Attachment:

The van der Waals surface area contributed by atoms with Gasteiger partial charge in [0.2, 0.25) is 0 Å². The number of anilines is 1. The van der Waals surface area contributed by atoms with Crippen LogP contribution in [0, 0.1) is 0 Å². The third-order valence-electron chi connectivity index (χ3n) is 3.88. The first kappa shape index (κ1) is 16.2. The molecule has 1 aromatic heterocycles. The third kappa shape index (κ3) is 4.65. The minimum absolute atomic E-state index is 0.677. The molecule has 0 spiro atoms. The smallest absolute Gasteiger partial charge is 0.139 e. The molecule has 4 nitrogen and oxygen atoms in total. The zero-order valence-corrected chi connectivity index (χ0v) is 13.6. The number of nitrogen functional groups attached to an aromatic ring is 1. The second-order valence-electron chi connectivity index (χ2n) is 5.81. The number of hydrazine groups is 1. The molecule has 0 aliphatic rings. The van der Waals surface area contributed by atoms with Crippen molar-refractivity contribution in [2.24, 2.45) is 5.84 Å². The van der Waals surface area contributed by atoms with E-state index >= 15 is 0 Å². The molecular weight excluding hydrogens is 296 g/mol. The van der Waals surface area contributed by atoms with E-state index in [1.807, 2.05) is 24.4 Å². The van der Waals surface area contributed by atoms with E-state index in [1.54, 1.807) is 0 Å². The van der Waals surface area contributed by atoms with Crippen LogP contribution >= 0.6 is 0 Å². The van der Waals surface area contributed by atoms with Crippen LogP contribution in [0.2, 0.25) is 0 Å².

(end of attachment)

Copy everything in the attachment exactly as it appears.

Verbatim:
The van der Waals surface area contributed by atoms with Gasteiger partial charge in [0.2, 0.25) is 0 Å². The number of anilines is 1. The van der Waals surface area contributed by atoms with Crippen LogP contribution in [0, 0.1) is 0 Å². The third-order valence-electron chi connectivity index (χ3n) is 3.88. The first kappa shape index (κ1) is 16.2. The molecule has 1 aromatic heterocycles. The third kappa shape index (κ3) is 4.65. The minimum absolute atomic E-state index is 0.677. The molecule has 0 spiro atoms. The smallest absolute Gasteiger partial charge is 0.139 e. The molecule has 4 nitrogen and oxygen atoms in total. The zero-order valence-corrected chi connectivity index (χ0v) is 13.6. The number of nitrogen functional groups attached to an aromatic ring is 1. The second-order valence-electron chi connectivity index (χ2n) is 5.81. The number of hydrazine groups is 1. The molecule has 0 aliphatic rings. The van der Waals surface area contributed by atoms with Crippen molar-refractivity contribution in [2.24, 2.45) is 5.84 Å². The van der Waals surface area contributed by atoms with E-state index >= 15 is 0 Å². The molecular weight excluding hydrogens is 296 g/mol. The van der Waals surface area contributed by atoms with E-state index in [1.807, 2.05) is 24.4 Å². The van der Waals surface area contributed by atoms with E-state index in [1.54, 1.807) is 0 Å². The van der Waals surface area contributed by atoms with Crippen LogP contribution >= 0.6 is 0 Å². The van der Waals surface area contributed by atoms with Crippen LogP contribution in [0.2, 0.25) is 0 Å².